Subsequent to the revelation of the alleged plot, the Government has consistently represented to this court, and does so again in its opposition to the instant motions, that (1) CW-1 did not inform any AUSA of the Cicale allegations prior to August 17, 2007; (2) CW-1 did not inform anyone in the F.B.I. of the allegation prior to Aug 17, 2007; and (3) the only persons CW-1 informed about the allegation prior to August 17, 2007 were certain BOP personnel at the MCC who are responsible for guarding inmates. The Government adds that different F.B.I. squads are the responsible investigating agencies for CW-1 and Basciano and that CW-1 informed neither of these squads nor anyone else in the F.B.I. of the allegations. Further, the Government states that employees of the Special Investigative Services section of the MCC, who were informed of the allegation by BOP Protective Custody Unit employees, did not inform anyone outside MCC prior to Basciano's conviction. Finally, Ken Haas, the Unit Manager responsible for supervising the implementation of SAMs*fn4 in Unit 10 South, attests in an affidavit that he was not informed of the Cicale allegations and had no knowledge of the underlying facts surrounding the allegations prior to Basciano's conviction. (Govt's Br. at 20-21 & Exhs. B (MCC Staff Affs.), C (Haas Aff.).)
In order to warrant a new trial where the Government has failed to disclose evidence favorable to the defense, the defendant must show that the evidence is "material." Kyles v. Whitley, 514 U.S. 419, 434 (1995); see also United States v. Avellino, 136 F.3d 249, 256 (2d Cir. 1998) ("[i]f the government has failed to disclose to the defendant evidence favorable to him, relief is warranted only if the evidence was "material."). The "touchstone of materiality is a 'reasonable probability' of a different result," and the question for the court is whether, in the absence of the suppressed evidence, the defendant "received a fair trial, understood as a trial resulting in a verdict worthy of confidence. A 'reasonable probability' of a different result is accordingly shown when the government's evidentiary suppression undermines confidence in the outcome of the trial." Kyles, 514 U.S. at 434 (citation and internal quotation marks omitted). To make this determination, the court must look to "the cumulative effect of suppression in light of the evidence as a whole." United States v. Jackson, 345 F.3d 59, 73-74 (2d Cir. 2003) (internal citations and quotation marks omitted).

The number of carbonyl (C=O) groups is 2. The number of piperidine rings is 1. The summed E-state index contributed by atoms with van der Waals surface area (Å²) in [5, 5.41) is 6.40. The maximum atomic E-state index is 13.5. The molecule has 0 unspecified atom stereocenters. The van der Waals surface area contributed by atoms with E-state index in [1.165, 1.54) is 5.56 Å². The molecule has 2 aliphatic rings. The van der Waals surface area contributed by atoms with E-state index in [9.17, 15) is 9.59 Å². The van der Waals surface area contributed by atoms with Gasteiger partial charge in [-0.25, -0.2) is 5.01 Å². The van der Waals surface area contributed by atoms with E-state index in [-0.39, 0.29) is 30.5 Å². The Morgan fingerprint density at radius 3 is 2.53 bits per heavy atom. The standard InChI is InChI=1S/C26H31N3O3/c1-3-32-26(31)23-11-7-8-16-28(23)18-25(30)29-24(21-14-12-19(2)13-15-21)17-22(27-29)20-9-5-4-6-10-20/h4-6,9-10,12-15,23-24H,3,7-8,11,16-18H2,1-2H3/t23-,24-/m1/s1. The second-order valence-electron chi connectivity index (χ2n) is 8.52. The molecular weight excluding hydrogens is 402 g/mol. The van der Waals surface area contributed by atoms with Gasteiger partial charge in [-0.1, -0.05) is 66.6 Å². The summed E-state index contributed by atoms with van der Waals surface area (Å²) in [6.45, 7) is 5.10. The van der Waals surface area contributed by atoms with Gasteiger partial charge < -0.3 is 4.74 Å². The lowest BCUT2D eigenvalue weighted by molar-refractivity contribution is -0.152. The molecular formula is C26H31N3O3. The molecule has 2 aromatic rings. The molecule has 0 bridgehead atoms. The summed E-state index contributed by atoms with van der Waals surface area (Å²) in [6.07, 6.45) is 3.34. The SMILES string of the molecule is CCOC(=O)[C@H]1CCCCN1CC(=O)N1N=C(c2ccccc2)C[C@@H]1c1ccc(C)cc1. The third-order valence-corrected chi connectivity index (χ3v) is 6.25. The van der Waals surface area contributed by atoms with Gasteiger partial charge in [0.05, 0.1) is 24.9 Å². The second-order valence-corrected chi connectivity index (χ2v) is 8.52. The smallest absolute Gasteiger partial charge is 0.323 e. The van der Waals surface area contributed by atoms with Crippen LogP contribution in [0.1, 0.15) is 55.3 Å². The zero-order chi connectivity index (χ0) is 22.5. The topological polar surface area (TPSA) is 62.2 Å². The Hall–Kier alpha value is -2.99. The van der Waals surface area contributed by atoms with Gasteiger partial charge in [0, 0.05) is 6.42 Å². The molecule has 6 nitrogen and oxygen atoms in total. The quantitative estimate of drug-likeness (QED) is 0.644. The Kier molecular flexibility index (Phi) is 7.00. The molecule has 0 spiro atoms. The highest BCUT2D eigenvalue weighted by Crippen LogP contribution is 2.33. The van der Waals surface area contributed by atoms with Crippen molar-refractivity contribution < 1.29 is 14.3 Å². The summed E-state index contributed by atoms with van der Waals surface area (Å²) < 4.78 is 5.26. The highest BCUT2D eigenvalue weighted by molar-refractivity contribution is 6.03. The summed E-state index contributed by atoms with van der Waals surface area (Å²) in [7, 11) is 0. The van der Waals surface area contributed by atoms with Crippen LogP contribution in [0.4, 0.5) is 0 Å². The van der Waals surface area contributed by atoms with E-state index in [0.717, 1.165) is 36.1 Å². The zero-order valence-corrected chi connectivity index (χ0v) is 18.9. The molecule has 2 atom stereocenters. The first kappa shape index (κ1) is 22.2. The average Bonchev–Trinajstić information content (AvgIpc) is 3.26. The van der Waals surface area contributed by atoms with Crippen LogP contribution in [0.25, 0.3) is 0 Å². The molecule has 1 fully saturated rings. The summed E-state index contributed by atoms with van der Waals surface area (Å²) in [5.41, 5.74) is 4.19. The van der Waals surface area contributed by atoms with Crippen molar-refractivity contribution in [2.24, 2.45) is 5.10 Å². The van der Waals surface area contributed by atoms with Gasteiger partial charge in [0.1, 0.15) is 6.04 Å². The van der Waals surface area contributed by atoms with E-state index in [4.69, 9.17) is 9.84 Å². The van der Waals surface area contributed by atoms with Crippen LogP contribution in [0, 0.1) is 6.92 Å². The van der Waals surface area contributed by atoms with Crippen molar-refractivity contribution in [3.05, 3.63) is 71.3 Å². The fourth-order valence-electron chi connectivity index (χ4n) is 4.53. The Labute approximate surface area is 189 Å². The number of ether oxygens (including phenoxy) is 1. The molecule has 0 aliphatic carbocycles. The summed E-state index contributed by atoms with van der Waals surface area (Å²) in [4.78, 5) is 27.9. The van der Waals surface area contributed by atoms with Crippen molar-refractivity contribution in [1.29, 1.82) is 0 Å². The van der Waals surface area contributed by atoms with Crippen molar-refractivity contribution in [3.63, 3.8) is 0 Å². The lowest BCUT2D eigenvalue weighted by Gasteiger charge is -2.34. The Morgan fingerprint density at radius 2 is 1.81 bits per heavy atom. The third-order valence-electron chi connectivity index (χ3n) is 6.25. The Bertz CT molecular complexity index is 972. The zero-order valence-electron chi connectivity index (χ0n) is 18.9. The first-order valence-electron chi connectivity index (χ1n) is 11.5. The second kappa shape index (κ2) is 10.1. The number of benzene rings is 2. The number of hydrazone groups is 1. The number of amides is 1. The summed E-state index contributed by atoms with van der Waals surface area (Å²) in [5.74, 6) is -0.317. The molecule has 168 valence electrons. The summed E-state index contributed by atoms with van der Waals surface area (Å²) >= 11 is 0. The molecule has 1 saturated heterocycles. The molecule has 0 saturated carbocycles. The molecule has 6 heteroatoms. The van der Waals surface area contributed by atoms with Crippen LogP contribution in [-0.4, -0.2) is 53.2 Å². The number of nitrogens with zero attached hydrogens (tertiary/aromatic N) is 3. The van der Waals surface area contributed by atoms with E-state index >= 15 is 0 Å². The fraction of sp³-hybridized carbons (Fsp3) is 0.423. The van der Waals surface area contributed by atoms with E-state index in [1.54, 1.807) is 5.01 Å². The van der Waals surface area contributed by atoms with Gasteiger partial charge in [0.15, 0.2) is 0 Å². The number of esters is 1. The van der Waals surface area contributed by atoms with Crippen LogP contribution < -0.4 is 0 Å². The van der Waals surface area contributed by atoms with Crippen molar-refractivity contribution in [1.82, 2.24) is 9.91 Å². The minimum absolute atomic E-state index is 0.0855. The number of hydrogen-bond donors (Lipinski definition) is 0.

With regard to suppressed impeachment evidence specifically, "new impeachment evidence is not material, and thus a new trial is not required, when the suppressed impeachment evidence merely furnishes an additional basis on which to impeach a witness whose credibility has already been shown to be questionable. " United States v. Parkes, 497 F.3d 220, 233 (2d Cir. 2007). Further, "a new trial is generally not required when the testimony of the witness is corroborated by other testimony." Jackson, 345 F.3d at 74 (citation and internal quotation marks omitted); see also United States v. Orena, 145 F.3d 551, 558 (2d Cir. 1998) ("the existence of substantial ...